I think it is getting better, but a large amount of the aid/non-profit/government workers still treat countries and regions as having one collective mindset. Going into City A with locked in expectations is counter productive to whatever your mission is.
Assuming that a group of people in any aid/non-profit/government situation has nothing to offer will also decrease the chance of your program making the most positive impact. We are not the true experts, and utilizing every resource, even if it’s not an obvious one, is crucial.
I do need to remind myself of these things quite often: every time I travel, give a workshop or work with volunteers. Assuming that a person, group of people, or entire country hates who I am closes me off from creating the most positive impact.
I’m not saying that every gay humanitarian should tattoo the word “Queer” on their forehead, but putting every Russian, Ugandan, or American in the same homophobic box discredits the diversity of opinions that exist in humanity’s spectrum.
When going into a new location, we need to remind ourselves that politics and political agendas are not people.
And it’s not why we do the work we do. It’s the people.
When I voiced my concern to a colleague about being gay and traveling abroad, I was basically told I shouldn’t make everything about my sexuality. I really struggled with this… was I applying my international work and travel through an unnecessary queer lens?
Luckily one of my mentors in all things LGBT ( and one of the loveliest woman I know, hands down) guided me to the crux of the issue- it wasn’t about applying my lesbian-ness all over the place; the true issue is that I am afraid of stripping my identity in order to be successful at my job and in my long term career.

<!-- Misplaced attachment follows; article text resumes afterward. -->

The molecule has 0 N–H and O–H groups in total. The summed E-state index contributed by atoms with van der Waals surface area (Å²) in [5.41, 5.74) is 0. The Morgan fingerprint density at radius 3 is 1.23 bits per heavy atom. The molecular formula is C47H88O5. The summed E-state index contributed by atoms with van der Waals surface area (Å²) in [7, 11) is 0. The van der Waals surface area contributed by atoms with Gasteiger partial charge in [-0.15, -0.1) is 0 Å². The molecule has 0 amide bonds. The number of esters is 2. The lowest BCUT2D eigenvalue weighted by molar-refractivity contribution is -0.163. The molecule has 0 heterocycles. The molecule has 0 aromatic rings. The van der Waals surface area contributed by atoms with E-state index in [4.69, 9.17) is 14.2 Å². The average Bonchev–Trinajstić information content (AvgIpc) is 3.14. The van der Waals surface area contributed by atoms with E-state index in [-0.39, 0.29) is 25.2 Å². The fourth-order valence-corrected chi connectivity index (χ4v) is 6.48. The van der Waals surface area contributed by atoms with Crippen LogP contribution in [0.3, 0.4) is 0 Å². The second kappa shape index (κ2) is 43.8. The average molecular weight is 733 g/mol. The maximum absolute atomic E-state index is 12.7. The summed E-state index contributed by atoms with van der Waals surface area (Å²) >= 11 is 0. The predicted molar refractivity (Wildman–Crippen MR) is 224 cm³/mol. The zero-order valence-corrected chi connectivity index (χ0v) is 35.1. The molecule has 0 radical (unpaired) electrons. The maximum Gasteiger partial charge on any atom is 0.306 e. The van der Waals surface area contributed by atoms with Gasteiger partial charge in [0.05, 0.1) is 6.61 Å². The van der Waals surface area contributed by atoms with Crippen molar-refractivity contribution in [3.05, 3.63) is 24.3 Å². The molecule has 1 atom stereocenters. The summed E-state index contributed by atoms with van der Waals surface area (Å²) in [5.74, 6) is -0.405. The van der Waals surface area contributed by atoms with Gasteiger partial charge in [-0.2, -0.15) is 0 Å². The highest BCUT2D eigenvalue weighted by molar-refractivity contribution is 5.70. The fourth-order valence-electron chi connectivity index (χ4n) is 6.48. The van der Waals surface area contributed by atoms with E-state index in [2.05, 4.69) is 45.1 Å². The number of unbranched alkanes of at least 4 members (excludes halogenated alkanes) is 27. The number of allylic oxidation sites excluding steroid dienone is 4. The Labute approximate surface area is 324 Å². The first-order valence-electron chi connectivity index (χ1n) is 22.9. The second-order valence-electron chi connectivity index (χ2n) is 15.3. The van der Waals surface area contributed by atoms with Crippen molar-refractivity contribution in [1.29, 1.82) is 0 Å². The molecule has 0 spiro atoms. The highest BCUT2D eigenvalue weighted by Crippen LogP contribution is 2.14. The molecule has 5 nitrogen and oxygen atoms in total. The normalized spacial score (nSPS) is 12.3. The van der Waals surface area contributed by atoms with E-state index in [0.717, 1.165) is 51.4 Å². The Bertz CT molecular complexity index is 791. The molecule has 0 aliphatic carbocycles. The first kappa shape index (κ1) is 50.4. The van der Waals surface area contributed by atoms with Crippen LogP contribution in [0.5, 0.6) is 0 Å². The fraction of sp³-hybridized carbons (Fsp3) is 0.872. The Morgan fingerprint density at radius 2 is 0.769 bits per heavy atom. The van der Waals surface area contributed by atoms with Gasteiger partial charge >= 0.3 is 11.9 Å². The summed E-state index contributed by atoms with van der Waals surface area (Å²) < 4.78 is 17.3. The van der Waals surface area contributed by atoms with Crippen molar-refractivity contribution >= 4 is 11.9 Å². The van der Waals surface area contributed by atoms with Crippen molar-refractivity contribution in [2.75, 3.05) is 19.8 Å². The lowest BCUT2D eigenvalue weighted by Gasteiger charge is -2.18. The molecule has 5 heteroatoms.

When I think about identity, my head honestly starts to spin. I only came out 5 years ago. My queer circle hasn’t expanded much in those years, the large majority of my friends are heterosexual. Do I “act” and “look” more gay than 5 years ago? Probably. Some ‘friends’ have given me crap for it, but I see nothing wrong with buying into different identities and changing how you want to present your identity. If I never changed, I’d still be wearing Hot Topic shirts and thinking that Dashboard Confessional got their lyrics from my diary.
People change, identities change. I really hope that I’m not the same kind of gay 10 years from now. Everyone grows, everyone evolves (cue Pokemon reference..?)
My identity never comes into question in my domestic work, and luckily hasn’t caused conflict or disturbance internationally. I know everyone has their “work” self, their “family” self, etc. But straight people get to be straight in all of these scenarios if they choose to.
I don’t want to tattoo ‘Lesbian’ on my forehead , but at the same time, I don’t want to worry about if my hair looks too gay, if I shouldn’t wear plaid of my marriage equality ring. Or purposely not talk about my amazing girlfriend.
I am a gay woman. Yes I have other identities, but this one is pretty central to who I am. Because I want it be, and at least for now, that works.